Arsene Wenger hasn’t just bought a world-class forward in Alexis Sanchez, as well as addressing a number of gaps in his squad through the signings of Mathieu Debuchy, Calum Chambers and David Ospina.
There isn’t any doubt about the club’s willingness to spend. Last summer, the spending, as big and influential as it may have been, came extremely late in the day. The following window in January, where Arsenal were crying out for a striker, or just some form of inspiration, a loan deal for Spartak Moscow’s Kim Kallstrom was completed, in spite of the reported cash reserves at the Emirates.
Going into this summer’s window, Wenger made it quite clear that a holding midfielder was needed. Mikel Arteta has performed courageously in that role since arriving from Everton in 2011, and Mathieu Flamini performed well in bursts last season, despite the negative reaction that surrounded his signing.
But unlike transfer windows of the past, there is little pressure on Wenger to get that area of the team sorted out, largely because everyone expects him to do so eventually.
That expectation wasn’t present in the past. It was a glimmer of hope struggling to the surface in a sea of resignation that the manager will stick rather than twist.
In terms of targets, Sami Khedira has been playing hardball over his wages, and Sporting’s William Carvalho won’t move unless the Portuguese club get their valuation of the player paid in full.
On both fronts, each club, Real Madrid and Sporting, know they’ll have to sell their player eventually. The European Cup winners are in danger of losing Khedira on a free next summer – and having just spent £63million on James Rodriguez and £24 million on Toni Kroos, that really shouldn’t be an option.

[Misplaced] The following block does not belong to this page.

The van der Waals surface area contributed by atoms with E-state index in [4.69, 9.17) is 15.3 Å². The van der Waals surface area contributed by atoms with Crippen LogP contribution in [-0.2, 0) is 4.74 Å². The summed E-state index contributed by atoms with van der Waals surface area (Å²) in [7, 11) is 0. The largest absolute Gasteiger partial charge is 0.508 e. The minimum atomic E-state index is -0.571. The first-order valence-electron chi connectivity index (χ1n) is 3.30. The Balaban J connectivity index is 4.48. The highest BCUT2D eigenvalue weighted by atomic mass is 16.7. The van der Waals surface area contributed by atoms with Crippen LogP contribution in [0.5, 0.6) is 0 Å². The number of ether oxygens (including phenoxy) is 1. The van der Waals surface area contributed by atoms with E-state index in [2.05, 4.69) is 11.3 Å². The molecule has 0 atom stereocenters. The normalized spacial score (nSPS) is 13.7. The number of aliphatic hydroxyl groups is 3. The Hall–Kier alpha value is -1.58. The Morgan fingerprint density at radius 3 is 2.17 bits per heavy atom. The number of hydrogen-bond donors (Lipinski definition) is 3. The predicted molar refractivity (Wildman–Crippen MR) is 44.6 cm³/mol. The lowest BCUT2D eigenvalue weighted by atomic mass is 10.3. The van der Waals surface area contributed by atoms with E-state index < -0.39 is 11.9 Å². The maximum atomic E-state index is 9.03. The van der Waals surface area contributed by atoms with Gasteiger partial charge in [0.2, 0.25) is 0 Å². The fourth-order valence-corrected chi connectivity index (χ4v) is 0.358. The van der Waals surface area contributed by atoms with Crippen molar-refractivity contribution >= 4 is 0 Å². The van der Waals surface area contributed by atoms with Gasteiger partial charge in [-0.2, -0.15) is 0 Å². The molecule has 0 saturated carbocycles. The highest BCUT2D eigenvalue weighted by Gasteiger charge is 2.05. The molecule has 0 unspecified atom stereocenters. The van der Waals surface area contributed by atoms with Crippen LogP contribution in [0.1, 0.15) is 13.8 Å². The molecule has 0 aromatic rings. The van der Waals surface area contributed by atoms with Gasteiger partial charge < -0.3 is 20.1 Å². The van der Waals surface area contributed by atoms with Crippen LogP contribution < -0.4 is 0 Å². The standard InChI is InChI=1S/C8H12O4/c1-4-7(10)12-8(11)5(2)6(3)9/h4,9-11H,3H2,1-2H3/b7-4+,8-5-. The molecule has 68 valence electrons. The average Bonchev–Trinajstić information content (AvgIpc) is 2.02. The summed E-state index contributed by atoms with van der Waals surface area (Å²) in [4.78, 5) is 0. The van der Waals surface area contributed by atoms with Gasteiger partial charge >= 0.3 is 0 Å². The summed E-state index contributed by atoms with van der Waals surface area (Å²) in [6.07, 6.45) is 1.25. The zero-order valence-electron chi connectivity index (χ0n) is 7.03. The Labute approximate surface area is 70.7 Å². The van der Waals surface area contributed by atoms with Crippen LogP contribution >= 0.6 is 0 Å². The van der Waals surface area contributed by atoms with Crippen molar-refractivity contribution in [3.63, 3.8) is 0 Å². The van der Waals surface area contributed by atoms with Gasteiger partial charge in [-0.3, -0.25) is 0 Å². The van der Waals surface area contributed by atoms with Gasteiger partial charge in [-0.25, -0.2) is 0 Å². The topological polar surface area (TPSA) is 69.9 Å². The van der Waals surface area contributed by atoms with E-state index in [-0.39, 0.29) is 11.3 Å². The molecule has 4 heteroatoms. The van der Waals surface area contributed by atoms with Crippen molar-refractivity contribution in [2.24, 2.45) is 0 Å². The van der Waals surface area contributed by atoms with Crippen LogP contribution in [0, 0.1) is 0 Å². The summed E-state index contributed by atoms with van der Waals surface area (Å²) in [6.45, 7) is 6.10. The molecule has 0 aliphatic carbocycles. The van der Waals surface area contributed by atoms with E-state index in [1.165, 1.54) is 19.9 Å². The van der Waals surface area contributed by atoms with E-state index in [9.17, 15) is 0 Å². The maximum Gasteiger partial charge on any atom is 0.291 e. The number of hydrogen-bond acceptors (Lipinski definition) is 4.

As for Sporting, Carvalho is too good to be limited to the Portuguese Liga; he’ll follow other highly-rated talents in moving to major clubs around Europe.
It’s for that reason that Wenger has every right to wait and see how things pan out. In fact, the best thing to do is to look to Real’s signings of this summer. Prior to the World Cup, it seemed unthinkable that Bayern Munich would allow Kroos to leave, and again ahead of the tournament in Brazil, no one was really talking about James as a big mover in this window, certainly not Real’s blockbuster signing.
But situations change, and there’s still plenty of time left in the window.
And in any case, Wenger does have two options to fall back on in Arteta and Flamini. Neither are good enough anymore to carry the burden for the entire campaign, but both will see minutes throughout the upcoming season, so where is the real damage in letting them partake in the season opener against Crystal Palace? If the best deal for Arsenal happens towards the back end of the window, then so be it.
All the indications point to Khedira being the player Arsenal bring in to fill that holding midfield role, because while there is clearly interest in Carvalho, Real are under more pressure to move their player on now. But again, that situation could change over the coming days and weeks.
Defensive midfield is the most important area Arsenal need addressing. Olivier Giroud may be the team’s obvious centre-forward choice, but there is far from a shortage of goal scorers in the squad. Going the other way, however, Arsenal have been unable to stem the tide of opposition attacks, particularly against title contenders last season.
There is no doubt that Wenger will buy what the team need, but with so much positive action taken already this summer, the Arsenal boss can afford to take his time over what appear to be a set of complicated transfer targets.